The discovery of RNA interference (RNAi) is considered one of the most exciting and significant medical breakthroughs of recent years. With the ability to selectively silence any gene in the genome, RNAi not only provides an indispensable research tool for unravelling gene function, but also offers potential for the development of novel therapeutics that silence specific genes involved in disease.
RNAi is a naturally occurring cellular mechanism for gene regulation. The presence of double stranded RNA (dsRNA) in a cell is recognised as ‘foreign’ and is destroyed together with any single stranded RNA including messenger RNA (mRNA) of the same sequence. Destruction of mRNA results in the post transcriptional inhibition of gene expression and the prevention of protein synthesis. RNAi is a potent and highly selective process that may, in principle, be exploited to silence any gene of interest using synthetic short interfering RNA (siRNA). Non-target genes are unaffected, reducing the potential for unwanted side effects.
The greatest potential use of siRNA-induced RNAi is in the development of a new class of RNAi-based therapeutics. These could silence any selected gene influencing the initiation or progression of a disease or disease process – from viral genes or inherited defective genes, to genes that contribute to multi-factorial diseases such as cancer, heart disease, diabetes, and degenerative disorders.
Synthetic siRNA may be used to inhibit the expression of any disease-related gene by exploiting the naturally occurring RNAi process. The potential power and sensitivity of RNAi therapeutics lies in its ability to silence targeted genes only.
siRNA must reach the targeted cells and needs to be able to penetrate the cell membrane and survive long enough inside the cell in order to exert its effects. This challenge of exploiting RNAi for therapeutic purposes is addressed by our proprietary lipoplex-based delivery systems AtuPLEX®, DACC, HepaPLEX and our specially modified AtuRNAi® molecules.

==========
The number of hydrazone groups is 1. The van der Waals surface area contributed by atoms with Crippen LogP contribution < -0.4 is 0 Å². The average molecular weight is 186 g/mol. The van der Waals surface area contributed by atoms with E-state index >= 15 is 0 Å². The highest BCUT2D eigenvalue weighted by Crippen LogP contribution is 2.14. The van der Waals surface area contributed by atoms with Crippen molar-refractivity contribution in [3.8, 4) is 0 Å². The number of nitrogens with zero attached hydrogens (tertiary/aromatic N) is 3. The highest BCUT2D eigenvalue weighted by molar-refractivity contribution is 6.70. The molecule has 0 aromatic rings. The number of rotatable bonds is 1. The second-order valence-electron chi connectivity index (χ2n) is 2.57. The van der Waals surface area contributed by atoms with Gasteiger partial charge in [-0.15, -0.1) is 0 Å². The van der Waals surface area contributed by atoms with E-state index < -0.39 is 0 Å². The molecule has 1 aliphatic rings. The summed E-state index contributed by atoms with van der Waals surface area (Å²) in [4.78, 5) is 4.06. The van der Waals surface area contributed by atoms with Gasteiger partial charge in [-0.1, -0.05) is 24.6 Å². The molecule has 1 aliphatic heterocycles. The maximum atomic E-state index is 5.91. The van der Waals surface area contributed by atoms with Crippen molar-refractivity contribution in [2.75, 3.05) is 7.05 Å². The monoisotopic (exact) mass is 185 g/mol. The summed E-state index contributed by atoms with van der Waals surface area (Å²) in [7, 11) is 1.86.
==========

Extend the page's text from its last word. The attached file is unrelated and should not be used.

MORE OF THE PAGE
Our patented RNA interference platform is known as AtuRNAi®. It is made up of highly potent, chemically stabilised short-interfering RNA (siRNA) molecules which offer greater stability and better tolerability over conventional siRNA molecules.
- structural features for RNAi molecules
- specific design rules for increased potency
- reduced off-target effects of siRNA sequences
The same scale-up process for all AtuRNAi® molecules also allows faster preclinical development and lower costs.
AtuRNAi® has been chemically modified to result in a blunt-ended, chemically stabilised molecule which contains only naturally-occurring RNA. This modification pattern offers advantages over standard siRNA such as stability against nuclease degradation and prevention from innate immune response.
Rather than decreasing gene function, mRNA delivery is an exciting new method of introducing messenger RNA activity into the cell and stimulating it to produce a target protein, in conditions where this is of therapeutic interest, including genetic deficiencies. This way improved gene expression is achieved without having to make permanent changes to the genome, thus avoiding safety concerns.
We have already demonstrated our ability to deliver functional mRNA in vivo and are actively exploring new opportunities in this space.